Weighted bandits or: How bandits learn distorted values that are not expected. (arXiv:1611.10283v2 [cs.LG] UPDATED)

Motivated by models of human decision making proposed to explain commonly
observed deviations from conventional expected value preferences, we formulate
two stochastic multi-armed bandit problems with distorted probabilities on the
reward distributions: the classic $K$-armed bandit and the linearly
parameterized bandit settings. We consider the aforementioned problems in the
regret minimization as well as best arm identification framework for
multi-armed bandits. For the regret minimization setting in $K$-armed as well
as linear bandit problems, we propose algorithms that are inspired by Upper
Confidence Bound (UCB) algorithms, incorporate reward distortions, and exhibit
sublinear regret. For the $K$-armed bandit setting, we derive an upper bound on
the expected regret for our proposed algorithm, and then we prove a matching
lower bound to establish the order-optimality of our algorithm. For the
linearly parameterized setting, our algorithm achieves a regret upper bound
that is of the same order as that of regular linear bandit algorithm called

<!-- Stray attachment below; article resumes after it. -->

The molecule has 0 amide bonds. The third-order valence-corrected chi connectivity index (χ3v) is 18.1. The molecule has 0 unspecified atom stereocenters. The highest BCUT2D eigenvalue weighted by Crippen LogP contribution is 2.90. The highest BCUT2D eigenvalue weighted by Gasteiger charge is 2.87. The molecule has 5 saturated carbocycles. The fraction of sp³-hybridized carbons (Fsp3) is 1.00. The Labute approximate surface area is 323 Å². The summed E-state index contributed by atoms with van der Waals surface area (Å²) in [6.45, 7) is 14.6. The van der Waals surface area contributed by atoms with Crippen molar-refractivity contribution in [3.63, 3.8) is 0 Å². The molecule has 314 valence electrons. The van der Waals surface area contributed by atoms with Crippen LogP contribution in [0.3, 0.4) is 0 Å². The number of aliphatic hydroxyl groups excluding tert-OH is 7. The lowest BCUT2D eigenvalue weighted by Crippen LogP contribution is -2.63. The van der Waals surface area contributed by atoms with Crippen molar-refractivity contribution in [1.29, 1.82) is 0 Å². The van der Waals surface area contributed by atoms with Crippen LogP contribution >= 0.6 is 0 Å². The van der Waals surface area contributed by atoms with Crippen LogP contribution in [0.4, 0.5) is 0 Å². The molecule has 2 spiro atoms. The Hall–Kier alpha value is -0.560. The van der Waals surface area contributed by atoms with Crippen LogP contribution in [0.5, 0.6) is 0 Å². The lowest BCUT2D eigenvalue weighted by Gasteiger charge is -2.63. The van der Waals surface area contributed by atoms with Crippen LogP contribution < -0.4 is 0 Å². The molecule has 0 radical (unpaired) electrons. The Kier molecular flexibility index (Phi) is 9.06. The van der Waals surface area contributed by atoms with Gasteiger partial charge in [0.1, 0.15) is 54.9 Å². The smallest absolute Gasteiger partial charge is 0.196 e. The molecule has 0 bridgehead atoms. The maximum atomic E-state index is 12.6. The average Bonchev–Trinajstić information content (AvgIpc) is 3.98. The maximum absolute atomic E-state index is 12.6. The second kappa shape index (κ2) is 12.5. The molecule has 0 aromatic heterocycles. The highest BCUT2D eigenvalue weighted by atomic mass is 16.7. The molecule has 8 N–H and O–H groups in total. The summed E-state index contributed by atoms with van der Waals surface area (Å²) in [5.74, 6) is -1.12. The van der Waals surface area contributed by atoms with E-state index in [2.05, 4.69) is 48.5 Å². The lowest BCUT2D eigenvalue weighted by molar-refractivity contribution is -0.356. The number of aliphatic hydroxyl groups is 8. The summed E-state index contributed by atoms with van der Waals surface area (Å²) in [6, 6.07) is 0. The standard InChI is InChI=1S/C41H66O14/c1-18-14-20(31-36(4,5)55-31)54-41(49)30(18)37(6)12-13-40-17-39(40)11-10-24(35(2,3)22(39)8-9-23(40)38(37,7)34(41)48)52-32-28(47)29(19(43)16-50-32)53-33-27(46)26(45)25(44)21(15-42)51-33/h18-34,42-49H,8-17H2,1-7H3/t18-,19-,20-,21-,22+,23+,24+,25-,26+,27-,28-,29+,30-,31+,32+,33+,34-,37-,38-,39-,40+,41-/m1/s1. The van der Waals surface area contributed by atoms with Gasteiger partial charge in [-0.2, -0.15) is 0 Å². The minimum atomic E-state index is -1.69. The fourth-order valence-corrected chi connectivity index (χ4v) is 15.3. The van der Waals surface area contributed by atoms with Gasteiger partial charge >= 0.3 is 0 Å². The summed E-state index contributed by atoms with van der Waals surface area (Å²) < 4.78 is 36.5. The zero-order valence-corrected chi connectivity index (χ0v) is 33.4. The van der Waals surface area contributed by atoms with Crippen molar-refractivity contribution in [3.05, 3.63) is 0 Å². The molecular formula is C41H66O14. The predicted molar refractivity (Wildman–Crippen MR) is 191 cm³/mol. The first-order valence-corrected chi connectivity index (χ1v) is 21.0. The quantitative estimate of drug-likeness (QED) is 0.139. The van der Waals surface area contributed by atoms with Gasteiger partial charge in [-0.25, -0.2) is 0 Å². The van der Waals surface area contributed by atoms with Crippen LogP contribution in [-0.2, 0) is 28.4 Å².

Optimism in the Face of Uncertainty Linear (OFUL) bandit algorithm, and unlike
OFUL, our algorithm handles distortions and an arm-dependent noise model. For
the best arm identification problem in the $K$-armed bandit setting, we propose
algorithms, derive guarantees on their performance, and also show that these
algorithms are order optimal by proving matching fundamental limits on
performance. For best arm identification in linear bandits, we propose an
algorithm and establish sample complexity guarantees. Finally, we present
simulation experiments which demonstrate the advantages resulting from using
distortion-aware learning algorithms in a vehicular traffic routing

Source: https://arxiv.org/abs/1611.10283


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